“IT FEELS LIKE we’ve inserted a bizarre multiverse within the ship.” Comedian Kurt Braunohler and I stood on the aft of the Royal Caribbean cruise liner, gazing out at some heat lightning scarring the horizon on the third and final evening of the Atlantic Ocean Comedy & Music Festival (aka “boatparty.biz”), masterminded by the Maximum Fun network of podcasts. Indeed, our group of 250 tattooed, Twitter-literate, tech-savvy weirdos did stick out from the other 90 percent of RC passengers (the “normals,” as they were fondly dubbed), who seemed to view us with a mixture of curiosity and confusion.
The majority of the AOC&MF crew had never been on a cruise, yet we proceeded—with caution and without Internet—to acclimate ourselves to ship life (“the most surreal experience available to human beings,” noted festival comedian John Hodgman). And though there was plenty to do all day (gambling, conga lines, and rock-climbing on board; deep-diving, jet skiing, and parasailing off, during our daily Bahamian island sojourns), us boat partiers felt particularly lucky to have private access, each night, to a powerhouse artistic lineup—an escapism from our escapism that might have sated even David Foster Wallace.
For the comedy programs on the first and final nights in the dim and loungey “Spectrum Room,” Max Fun founder Jesse Thorn took a cue from festival comic Eugene Mirman’s tour model by including at least “One of Each”—a male, a female, a gay, and a nonwhite comic. Thorn upped the ante by booking two UK performers, who in the European comedy tradition added a dose of theatricality. One of them, Josie Long, enacted a film noir/Jay-Z mash-up (“I’ve got ninety-nine problems but I’m unable to disclose all of them at this time”); the other, Nadia Kamil, performed a feminist burlesque show, removing wrap dress after wrap dress to reveal political slogans (STOP ASKING ARE WOMEN FUNNY & DO SOME PROPER JOURNALISM) and her tassel-bedazzled Cambridge diploma.
Unsurprisingly, many of the comedians referenced the peculiar circumstances of the cruise ship itself, while others offered satisfying gallows humor. (“We’re always just a touch away from dying here,” teased Braunohler.) Nick Thune joked about the audience’s unbridled enthusiasm: “Thank you guys for being here, I know it means a lot to you.” Mirman performed a wedding ceremony for Braunohler and his girlfriend, as well as for AOC&MF comics Cameron Esposito and Rhea Butcher, forcing each to agree to vows like, “I promise to bottle up my feelings and then get mad at you for hiding things I’ve actually misplaced” and “I promise to let you squeeze my breasts in a way that I don’t really like but you seem to enjoy.”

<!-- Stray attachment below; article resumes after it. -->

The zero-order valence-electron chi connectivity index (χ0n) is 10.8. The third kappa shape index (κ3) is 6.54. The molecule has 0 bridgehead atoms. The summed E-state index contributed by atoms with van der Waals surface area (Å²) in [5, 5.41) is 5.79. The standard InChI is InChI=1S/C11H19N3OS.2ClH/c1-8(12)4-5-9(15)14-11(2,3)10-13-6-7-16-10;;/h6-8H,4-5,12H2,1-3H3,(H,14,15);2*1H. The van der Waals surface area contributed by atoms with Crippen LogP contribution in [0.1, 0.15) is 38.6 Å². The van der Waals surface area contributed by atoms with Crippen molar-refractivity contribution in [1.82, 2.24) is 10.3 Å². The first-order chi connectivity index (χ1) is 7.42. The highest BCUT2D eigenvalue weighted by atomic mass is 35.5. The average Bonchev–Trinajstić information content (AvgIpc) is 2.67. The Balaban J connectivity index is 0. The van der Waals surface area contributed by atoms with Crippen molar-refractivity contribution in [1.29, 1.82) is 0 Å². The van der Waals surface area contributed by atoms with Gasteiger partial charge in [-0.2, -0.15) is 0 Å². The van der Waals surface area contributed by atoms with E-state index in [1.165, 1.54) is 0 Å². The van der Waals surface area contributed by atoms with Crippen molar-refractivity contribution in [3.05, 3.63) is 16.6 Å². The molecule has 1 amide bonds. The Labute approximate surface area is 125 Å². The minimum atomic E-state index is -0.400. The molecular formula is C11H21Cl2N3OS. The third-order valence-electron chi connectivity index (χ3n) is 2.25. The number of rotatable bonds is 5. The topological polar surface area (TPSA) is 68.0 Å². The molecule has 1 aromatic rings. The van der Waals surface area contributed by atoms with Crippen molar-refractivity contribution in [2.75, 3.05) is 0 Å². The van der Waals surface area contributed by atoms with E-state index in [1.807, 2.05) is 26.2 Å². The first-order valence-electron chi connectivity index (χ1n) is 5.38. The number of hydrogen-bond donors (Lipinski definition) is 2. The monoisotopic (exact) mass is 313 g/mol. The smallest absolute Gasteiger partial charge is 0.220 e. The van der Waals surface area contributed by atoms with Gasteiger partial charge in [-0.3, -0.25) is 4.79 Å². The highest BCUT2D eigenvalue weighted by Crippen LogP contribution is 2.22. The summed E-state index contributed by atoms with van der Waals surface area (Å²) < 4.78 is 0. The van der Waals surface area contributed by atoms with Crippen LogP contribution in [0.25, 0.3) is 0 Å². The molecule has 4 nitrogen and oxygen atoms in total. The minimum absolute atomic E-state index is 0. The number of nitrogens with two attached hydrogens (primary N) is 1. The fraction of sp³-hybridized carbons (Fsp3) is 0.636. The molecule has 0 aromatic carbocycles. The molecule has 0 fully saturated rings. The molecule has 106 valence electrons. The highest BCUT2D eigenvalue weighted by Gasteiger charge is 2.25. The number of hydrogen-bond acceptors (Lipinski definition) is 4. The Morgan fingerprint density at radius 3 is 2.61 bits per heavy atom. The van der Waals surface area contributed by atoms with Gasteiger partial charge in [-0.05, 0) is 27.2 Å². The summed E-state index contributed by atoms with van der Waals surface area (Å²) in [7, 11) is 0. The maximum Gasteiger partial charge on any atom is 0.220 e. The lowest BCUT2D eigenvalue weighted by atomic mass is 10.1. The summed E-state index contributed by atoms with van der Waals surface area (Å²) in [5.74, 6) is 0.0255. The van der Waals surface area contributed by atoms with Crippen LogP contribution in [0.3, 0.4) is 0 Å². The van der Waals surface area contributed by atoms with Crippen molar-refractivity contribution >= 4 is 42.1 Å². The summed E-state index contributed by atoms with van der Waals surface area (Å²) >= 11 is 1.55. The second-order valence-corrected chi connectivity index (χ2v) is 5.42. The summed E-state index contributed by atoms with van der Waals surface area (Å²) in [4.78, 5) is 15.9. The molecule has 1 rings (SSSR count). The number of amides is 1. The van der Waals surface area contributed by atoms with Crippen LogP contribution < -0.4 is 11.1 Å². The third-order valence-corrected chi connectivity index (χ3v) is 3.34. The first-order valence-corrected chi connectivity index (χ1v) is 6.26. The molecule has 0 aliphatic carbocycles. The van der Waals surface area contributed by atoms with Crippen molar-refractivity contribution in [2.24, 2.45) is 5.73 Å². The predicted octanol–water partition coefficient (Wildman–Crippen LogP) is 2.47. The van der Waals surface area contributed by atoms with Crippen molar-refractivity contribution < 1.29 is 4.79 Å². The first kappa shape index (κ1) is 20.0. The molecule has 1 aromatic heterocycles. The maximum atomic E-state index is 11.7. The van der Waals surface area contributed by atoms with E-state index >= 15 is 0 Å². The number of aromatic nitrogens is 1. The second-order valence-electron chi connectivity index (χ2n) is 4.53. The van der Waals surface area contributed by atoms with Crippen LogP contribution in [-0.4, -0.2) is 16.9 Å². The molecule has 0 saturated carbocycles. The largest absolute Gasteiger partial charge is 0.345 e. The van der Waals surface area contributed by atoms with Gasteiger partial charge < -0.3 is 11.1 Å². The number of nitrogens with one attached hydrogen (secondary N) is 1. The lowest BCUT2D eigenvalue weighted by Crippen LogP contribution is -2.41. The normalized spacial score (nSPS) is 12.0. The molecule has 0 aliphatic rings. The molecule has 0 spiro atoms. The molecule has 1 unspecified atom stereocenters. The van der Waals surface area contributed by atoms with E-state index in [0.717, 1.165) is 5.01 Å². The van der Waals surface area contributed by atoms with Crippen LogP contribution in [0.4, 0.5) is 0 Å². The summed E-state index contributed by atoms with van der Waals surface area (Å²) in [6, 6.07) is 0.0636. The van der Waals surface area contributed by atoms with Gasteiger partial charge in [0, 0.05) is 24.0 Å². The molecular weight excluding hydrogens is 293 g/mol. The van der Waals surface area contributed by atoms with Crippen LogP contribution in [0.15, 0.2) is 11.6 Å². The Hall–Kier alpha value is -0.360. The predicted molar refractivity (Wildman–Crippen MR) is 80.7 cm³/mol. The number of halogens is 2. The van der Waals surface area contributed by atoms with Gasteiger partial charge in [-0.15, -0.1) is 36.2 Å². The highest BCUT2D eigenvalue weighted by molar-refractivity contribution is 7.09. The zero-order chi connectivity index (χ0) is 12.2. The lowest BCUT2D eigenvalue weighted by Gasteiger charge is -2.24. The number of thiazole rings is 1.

Not all performers kept things strictly silly. Braunohler related a vulnerable story about his first sexual experience, at the age of twelve, with a McDonald’s apple pie. Wyatt Cenac gave an account, for the second time ever onstage, of his father, a New York City cab driver who was murdered by a passenger when the comic was five years old. Ever the professionals, both comics did of course make us laugh, but they also brought us back to reality, cracking through the cruise’s bubble. Cenac eventually concluded his set with the dark and whimsical “palette cleanser”: “I want to start a racist bakery…and call it Cake Cake Cake.”
As Hodgman and I discussed over surf ’n’ turf during our formal dinner on Saturday evening, the Boat Party participants were a “self-selecting population” who chose “to isolate themselves from the world” to support the performers they love. The artists, too, benefitted from the setting, which inspired a “conspiracy with the audience” and a “return to authentic interaction.” This was certainly not the “Oddball,” the concurrent, ongoing music and comedy festival whose Hartford, Connecticut, audience notoriously heckled so much that headliner Dave Chappelle wound up leaving the stage in disgust after just thirty minutes.
Instead, the Boat Party’s hypercamaraderie served as proxy compensation for the festival performers. “To say no one got paid their market rate is the understatement of the century,” Thorn acknowledged in his final thank-yous. Talking poolside with me on the very last evening of the fest, electronic music wunderkind Dan Deacon enthusiastically lauded the “instant community” that had formed on board (cemented, in fact, by his own ecstatic performance during Saturday’s music show, alongside John Roderick, Nelly McKay, and John Darnielle). “Everyone here just wants to have fun. It’s this weird, cool sliver of society that doesn’t normally have a critical mass. And there are no assholes!” Moments later, some fifty of us weirdos all jumped in the pool.